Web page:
In the embedded video I demonstrate the following:

  1. Confirming that Conversations is set up for an immediate email notification.
  2. Replying via email to the Conversations notification.
  3. Seeing that the Conversations message is marked as read inside Canvas.

In the few months that I have been teaching with Canvas I find this to be an effective way of responding to Conversations messages. However, I have also found myself changing the rhythm of how I email, since I appreciate it when that Inbox icon does not indicate any unread messages. I am much more interested in having the last word of a conversation that I have been in the past. 

I find instructors struggling with how to balance the length of content pages and the length of the Modules page. If a page is too long, students might feel overwhelmed with contemplating how long it will take to read all that material (a point for books, magazines, and newspapers!). One response is to break up long pages into several smaller pages, but then the Modules page can become very long and generate a different kind of overwhelming feeling (so many choices!).


One way to balance this is through the use of tabs, which Canvas already has in places like the Settings page of a course. Many sample pages with tabs are available in the Canvas Commons.

In the embedded video I demonstrate the following:

  1. Searching the Canvas Commons for a sample page with tabs that I created and importing that page into a Canvas course.
  2. Finding the imported page in the Pages tool and editing it.
  3. Making careful changes to the sample page in both the HTML Editor and in the Rich Content Editor.

Using tabs presents a new challenge, which is how to make sure that students click on each of the tab headings so they do not miss any content. The sample page that I created includes header and footer text telling students to click through each tab before they click the Next button to advance in the Module. And as noted in the excellent discussion Using Tabs in Your Canvas Course, there are issues with how tabs appear on mobile devices.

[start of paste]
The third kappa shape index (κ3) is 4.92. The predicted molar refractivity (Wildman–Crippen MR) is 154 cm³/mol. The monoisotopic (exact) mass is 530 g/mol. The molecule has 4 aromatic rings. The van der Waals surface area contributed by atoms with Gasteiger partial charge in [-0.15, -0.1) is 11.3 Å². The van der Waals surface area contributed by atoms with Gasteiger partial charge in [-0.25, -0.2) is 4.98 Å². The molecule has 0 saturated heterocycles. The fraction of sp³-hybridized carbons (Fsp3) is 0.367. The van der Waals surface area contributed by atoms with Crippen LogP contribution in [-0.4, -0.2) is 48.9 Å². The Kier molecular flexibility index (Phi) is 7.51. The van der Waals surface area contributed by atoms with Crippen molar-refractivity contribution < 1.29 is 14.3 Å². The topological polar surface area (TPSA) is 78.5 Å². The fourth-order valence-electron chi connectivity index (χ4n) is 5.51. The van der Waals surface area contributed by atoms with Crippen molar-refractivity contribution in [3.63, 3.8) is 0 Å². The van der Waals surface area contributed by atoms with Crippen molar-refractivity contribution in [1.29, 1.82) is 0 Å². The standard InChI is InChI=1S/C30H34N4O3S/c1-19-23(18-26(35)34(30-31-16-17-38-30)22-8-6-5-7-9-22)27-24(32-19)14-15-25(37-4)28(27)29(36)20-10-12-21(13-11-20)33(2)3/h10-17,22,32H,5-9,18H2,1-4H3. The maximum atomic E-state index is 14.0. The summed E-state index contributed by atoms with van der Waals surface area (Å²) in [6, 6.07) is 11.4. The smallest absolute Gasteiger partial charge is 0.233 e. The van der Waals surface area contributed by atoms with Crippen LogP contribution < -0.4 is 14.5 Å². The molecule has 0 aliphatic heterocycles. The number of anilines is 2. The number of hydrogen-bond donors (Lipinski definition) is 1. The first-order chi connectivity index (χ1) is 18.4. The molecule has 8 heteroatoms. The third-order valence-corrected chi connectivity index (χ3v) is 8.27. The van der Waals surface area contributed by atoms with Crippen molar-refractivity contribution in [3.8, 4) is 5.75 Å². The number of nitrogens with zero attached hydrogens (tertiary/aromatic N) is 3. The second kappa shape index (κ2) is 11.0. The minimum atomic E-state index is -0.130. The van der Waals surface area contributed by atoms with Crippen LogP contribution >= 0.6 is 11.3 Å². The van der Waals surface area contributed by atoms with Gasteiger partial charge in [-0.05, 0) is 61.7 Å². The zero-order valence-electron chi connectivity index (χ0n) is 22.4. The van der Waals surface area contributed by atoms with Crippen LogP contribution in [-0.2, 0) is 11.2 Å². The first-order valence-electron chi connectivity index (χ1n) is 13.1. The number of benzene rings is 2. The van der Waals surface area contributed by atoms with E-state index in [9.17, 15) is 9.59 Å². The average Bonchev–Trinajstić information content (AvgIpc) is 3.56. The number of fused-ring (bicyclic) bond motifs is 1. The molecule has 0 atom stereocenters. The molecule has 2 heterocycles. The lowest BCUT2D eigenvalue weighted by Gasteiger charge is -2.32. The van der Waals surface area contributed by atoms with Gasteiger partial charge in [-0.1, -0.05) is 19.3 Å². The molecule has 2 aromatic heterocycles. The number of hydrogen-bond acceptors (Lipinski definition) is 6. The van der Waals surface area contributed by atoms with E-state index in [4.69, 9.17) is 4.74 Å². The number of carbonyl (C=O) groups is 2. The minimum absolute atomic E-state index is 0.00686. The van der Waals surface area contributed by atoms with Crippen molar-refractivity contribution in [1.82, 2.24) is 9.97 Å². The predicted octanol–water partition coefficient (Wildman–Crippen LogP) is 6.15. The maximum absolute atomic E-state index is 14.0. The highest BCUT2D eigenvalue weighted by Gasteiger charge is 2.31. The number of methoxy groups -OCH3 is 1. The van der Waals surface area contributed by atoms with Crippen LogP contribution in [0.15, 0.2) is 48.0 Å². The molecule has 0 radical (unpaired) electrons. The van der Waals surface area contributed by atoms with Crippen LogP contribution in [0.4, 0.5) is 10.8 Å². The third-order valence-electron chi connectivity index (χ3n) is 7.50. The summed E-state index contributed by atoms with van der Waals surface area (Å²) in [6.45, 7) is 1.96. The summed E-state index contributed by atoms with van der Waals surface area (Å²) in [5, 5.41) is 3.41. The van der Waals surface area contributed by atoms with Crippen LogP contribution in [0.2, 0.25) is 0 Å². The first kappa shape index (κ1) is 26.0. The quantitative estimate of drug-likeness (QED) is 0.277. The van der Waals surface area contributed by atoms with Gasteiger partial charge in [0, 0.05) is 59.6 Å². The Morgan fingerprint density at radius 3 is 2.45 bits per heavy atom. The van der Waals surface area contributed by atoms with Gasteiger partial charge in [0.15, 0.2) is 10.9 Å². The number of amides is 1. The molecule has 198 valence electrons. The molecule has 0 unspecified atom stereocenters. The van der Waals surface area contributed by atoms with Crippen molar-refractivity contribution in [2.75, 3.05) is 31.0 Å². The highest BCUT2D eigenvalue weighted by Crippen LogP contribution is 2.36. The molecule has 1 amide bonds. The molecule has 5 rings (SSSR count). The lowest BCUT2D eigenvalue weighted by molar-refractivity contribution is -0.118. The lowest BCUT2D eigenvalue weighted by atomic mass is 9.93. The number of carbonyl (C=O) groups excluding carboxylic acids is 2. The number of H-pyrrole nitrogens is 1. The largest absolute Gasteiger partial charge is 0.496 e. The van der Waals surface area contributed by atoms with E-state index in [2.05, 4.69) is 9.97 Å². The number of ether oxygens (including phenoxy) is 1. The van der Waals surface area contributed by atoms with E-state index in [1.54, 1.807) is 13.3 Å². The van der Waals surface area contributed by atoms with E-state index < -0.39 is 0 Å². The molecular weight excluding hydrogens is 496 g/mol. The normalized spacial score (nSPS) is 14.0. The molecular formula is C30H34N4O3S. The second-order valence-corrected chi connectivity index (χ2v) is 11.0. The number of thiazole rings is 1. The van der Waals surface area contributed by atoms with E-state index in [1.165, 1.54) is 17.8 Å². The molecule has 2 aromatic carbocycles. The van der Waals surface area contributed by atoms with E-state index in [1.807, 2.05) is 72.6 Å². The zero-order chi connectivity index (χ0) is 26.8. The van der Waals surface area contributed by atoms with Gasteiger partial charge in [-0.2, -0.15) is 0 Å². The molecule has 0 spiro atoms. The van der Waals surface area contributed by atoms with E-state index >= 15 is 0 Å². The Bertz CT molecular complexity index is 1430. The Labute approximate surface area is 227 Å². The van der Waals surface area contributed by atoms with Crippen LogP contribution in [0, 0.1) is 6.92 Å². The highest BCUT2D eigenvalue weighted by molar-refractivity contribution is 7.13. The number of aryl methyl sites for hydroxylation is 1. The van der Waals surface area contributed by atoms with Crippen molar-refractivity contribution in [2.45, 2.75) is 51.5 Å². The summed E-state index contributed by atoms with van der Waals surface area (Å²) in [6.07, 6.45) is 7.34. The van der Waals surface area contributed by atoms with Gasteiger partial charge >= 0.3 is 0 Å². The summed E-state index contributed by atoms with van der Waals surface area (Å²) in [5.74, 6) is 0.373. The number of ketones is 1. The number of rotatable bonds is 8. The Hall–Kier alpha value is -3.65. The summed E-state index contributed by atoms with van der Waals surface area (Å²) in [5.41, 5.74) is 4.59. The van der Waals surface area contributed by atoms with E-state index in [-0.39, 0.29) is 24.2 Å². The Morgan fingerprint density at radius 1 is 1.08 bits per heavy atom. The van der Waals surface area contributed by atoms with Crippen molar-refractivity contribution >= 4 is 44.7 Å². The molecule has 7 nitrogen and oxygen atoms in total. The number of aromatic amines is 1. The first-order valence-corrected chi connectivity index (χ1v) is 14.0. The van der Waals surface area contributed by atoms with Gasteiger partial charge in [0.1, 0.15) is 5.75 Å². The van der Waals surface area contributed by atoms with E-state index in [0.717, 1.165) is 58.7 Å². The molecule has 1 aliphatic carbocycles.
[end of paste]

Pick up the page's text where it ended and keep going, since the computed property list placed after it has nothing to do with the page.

When you add images to questions in a quiz the rich content editor browser is available so the process is fairly simple; however, the process of adding images to questions in question banks requires several more steps. Also, it is important to keep in mind that the course files are open to students unless you restrict access to the folder with the quiz images. This tutorial will show you how to add images to questions securely no matter which way you choose. 


Disclaimer: At the time of this writing the current quiz tool does have some awkward processes and this blog post shows how get around some these awkward processes. Instructure is currently working on building a new quiz tool based the community's feedback. Please visit the Quizzes Next studio page to learn more about this upcoming tool. 


Step 1: Upload Images to Files and Set Permissions

Create the images in whatever program you normally would (Photoshop, Paint, etc.) and save them to a local drive. In a Canvas course go to Files on the left navigation. Create a folder with the name quiz-images or something similar. Set the permissions for this folder to Restricted Access, Hidden, files inside will be available with links. It is extremely important that you choose this option. If you unpublish the folder, students WILL NOT have access to the images when they are taking the quiz. Upload all the quiz images to this folder. View the following guides for details on how to complete this step. 


Step 2: Adding the Images to Questions

In all question types you can add images to question box and feedback boxes; however, images can only be added in the answer boxes in the multiple choice and multiple answer question types. I also highly recommend viewing Kona Jones' blog post about quiz security and Stefanie Sanders' post about using multiple drop downs question with images. 



Option 1: Adding Images to Questions in a Quiz

The guides listed below shows you how to create a quiz and add content to the questions. When creating questions in a quiz the rich content editor browser will be available allowing you to choose the images you previously uploaded. Note: All the questions you create in a quiz will have a copy stored in a question bank called "Unfiled Questions".  You can go to the question banks and organized the questions as desired. This is not ideal for organization so it may be best to create questions in question banks so they are organized as desired. See option 2 below. 



Option 2: Adding Images to Questions in Question Bank

You can create questions in question banks. This allows you to organize questions by bank which makes it much easier to add questions to a quiz using the Find Answers option. View the following guides for details on question banks.


How to Use the Rich Content Editor Toolbar to Add Images (updated)

As of the November 17, 2018 release you can now upload images directly from the rich content editor. See the following guide for details. 

How do I embed images from Canvas into the Rich Content Editor as an instructor? 


Image Map link:

Image Map Tool - On-line Image Map Creator - HTML & CSS | 


Attached below are some files to toy with before building your own image mapping file

A New Perspective

You no doubt have probably been on Google maps or Facebook, or another website, and found an interactive image, that allows you to look around in 360°. While exploring the content you may have even had the thought,